Sunday, June 07, 2009

JayRo Watches Movies: The Hangover

The Hangover looks like this summer's big comedy spectacle, and it's well deserved. The Hangover is incredibly funny, with good intentions behind it. It does follow in the Apatow genre of being guy movies centred around 30-somethings acting stupid and then growing up, but this helps the film.

The movie centres around the bachelor party of Todd, or more specifically the day after. One problem - Todd is nowhere to be found. It's left to Alan, Stu and Phil to sift through the items they have collected to figure out what exactly happened the night before (they do not have any memory of the night before because they were drugged.) This leads them through a tour of Vegas which includes many casinos, strip clubs, emergency rooms, wedding chapels and Mike Tyson's home.

I've been surprised by the reviews though; a lot have taken to compare The Hangover to Very Bad Things (see Brian D. Johnson's review, for example.) While not only diminishing the comedic performances in the Hangover, it misses the mark completely in being a fair comparison. Beyond the obvious shallow comparisons (bachelor party in Vegas gone horribly awry), the films themselves could not be any further apart in both tone and themes.

Very Bad Things is a film about the breakdown of a moral code in the interest of self-preservation. It makes no pretenses about it's characters; it relies on you hating the characters so that when they get killed/harmed, you will laugh and feel good about it. The Hangover is as much about the bond of friendship as anything else. What drives the characters is that they are trying to find a missing friend. They are willing to do whatever is necessary to find and/or get their friend back. (You also get indications of the friendship through the Stu subplot.)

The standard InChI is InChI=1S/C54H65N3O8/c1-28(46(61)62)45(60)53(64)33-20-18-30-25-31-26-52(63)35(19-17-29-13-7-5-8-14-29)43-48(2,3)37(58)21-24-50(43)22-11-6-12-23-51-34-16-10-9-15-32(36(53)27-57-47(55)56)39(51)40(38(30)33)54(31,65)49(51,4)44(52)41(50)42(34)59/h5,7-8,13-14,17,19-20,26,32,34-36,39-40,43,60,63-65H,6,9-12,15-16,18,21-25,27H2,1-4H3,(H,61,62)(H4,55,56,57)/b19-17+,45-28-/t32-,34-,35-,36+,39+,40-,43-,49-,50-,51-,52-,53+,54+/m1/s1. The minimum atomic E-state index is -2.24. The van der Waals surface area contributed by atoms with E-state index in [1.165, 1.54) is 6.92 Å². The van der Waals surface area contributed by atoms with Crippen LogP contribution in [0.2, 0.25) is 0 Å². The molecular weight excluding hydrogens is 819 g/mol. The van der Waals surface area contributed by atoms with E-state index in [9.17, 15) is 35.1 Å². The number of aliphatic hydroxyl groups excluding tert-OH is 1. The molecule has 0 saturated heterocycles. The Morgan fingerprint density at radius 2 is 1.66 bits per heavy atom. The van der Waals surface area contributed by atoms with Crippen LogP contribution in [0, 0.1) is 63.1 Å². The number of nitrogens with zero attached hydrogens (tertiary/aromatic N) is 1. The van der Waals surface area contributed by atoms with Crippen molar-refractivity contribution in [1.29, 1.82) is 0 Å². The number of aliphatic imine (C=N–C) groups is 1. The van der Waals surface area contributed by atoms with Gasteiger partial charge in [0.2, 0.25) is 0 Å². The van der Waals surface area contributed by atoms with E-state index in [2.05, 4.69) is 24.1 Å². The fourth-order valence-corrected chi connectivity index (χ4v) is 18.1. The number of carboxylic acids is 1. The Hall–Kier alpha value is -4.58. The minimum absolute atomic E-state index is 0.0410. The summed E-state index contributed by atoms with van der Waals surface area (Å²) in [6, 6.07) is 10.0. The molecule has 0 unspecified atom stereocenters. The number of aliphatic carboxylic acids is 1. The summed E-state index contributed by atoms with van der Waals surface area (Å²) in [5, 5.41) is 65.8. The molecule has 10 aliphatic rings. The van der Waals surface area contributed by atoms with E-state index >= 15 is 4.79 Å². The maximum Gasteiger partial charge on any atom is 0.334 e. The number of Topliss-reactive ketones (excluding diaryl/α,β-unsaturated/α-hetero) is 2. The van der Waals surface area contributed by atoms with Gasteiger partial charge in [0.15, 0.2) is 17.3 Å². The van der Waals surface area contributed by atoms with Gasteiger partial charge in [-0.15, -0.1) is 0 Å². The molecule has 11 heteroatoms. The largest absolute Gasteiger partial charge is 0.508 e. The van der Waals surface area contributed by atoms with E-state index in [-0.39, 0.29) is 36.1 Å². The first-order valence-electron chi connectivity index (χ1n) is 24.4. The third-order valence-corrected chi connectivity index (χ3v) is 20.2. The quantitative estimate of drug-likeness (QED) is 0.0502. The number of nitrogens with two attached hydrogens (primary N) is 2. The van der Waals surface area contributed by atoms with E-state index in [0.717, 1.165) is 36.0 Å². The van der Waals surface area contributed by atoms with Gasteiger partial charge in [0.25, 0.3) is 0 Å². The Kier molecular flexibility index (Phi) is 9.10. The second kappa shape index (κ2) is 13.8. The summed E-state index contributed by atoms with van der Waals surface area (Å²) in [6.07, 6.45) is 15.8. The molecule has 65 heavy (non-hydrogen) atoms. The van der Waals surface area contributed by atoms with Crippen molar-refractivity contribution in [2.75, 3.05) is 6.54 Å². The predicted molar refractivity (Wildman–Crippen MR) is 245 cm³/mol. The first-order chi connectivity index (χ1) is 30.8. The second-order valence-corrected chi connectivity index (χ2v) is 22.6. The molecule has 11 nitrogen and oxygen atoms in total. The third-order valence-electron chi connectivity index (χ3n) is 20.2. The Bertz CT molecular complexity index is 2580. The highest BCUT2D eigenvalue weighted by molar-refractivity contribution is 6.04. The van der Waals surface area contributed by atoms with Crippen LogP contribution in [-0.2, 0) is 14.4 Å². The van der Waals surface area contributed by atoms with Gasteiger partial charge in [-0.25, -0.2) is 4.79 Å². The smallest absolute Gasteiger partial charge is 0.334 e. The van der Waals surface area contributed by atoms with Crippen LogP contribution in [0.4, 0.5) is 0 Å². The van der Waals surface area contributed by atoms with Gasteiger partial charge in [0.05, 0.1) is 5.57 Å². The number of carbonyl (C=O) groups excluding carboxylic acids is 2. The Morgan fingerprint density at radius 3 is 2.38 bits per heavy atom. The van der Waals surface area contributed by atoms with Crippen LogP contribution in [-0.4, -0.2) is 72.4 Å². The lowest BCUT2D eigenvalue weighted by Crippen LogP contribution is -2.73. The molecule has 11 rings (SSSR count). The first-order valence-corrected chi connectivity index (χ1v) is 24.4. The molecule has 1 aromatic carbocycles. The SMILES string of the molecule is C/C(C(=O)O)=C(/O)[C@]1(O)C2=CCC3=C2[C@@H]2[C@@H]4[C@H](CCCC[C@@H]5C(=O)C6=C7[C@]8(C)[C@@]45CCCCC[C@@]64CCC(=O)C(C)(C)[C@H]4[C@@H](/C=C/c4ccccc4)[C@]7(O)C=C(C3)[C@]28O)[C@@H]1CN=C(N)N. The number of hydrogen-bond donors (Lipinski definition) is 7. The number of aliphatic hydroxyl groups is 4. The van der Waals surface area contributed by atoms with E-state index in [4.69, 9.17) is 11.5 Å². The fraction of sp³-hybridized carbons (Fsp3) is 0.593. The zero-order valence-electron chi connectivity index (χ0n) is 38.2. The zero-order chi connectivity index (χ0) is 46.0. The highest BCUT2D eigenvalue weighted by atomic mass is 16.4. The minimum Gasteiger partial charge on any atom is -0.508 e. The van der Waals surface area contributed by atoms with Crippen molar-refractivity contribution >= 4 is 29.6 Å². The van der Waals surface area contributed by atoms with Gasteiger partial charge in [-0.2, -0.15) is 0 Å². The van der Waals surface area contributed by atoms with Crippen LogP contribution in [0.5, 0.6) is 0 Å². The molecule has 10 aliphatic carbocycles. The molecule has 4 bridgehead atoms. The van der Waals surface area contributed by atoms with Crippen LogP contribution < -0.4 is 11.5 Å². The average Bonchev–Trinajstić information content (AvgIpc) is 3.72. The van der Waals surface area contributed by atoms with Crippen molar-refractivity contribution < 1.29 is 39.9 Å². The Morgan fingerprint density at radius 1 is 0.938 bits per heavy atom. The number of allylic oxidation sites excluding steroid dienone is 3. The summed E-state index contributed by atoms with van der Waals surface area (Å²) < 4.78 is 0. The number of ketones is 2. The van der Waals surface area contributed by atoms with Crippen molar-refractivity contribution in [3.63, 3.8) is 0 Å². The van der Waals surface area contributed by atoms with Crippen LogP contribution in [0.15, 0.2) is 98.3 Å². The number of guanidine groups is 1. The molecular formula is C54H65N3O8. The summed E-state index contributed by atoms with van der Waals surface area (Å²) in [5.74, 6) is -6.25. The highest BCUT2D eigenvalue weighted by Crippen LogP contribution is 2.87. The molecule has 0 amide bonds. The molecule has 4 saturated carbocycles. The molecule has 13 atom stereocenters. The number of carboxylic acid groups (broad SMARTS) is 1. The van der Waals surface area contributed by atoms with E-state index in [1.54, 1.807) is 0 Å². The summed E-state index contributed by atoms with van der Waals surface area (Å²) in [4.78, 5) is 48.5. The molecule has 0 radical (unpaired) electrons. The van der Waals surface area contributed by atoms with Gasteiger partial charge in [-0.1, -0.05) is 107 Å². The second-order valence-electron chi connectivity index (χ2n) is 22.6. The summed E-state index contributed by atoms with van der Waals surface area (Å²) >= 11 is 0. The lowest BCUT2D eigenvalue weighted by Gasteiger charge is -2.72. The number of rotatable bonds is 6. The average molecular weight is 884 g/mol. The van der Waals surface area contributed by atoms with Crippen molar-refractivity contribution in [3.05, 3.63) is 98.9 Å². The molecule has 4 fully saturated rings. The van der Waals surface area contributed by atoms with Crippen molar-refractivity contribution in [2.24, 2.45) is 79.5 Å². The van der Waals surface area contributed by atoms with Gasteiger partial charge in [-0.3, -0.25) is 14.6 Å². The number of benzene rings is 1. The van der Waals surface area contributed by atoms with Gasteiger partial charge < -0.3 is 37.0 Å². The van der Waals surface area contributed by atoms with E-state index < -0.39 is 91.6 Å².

Very Bad Things is also a movie that could be slightly tweaked and be just as good in another genre (make one of the guys more sympathetic to turn them into the protagonist, then make the movie into a suspense/thriller where the guys are getting killed off one by one and you have a perfectly fine, if not predictable, film.) The Hangover does not work as anything but a comedy without significant changes.

Very Bad Things is based off of knowledge. You know what has happened, and you are watching to see what the consequences are of what happened. The Hangover relies on discovery. You know as much as the characters do throughout the movie, which is one of the main factors that makes the Hangover work. It makes you feel as though you are a part of this bachelor search party - a benefit of making you like the characters.

But ultimately, what makes the comparison between The Hangover and Very Bad Things fail is what was done in each movie. The Hangover is a bunch of pranks done by the lead characters - and even then these pranks are done while the characters are drunk. The drunkenness provides an out, so that you can believe that the characters would not be so careless with a baby (for example.) Very Bad Things has the main characters accidentally killing a hooker, and then proceeding to get more and more violent in order to protect themselves. The audience can't relate to this - hence the "black comedy" label.

Ultimately, The Hangover stands on it's own. It is a hilarious film that everybody should enjoy and relate to, regardless of sex or age. Go see it now.

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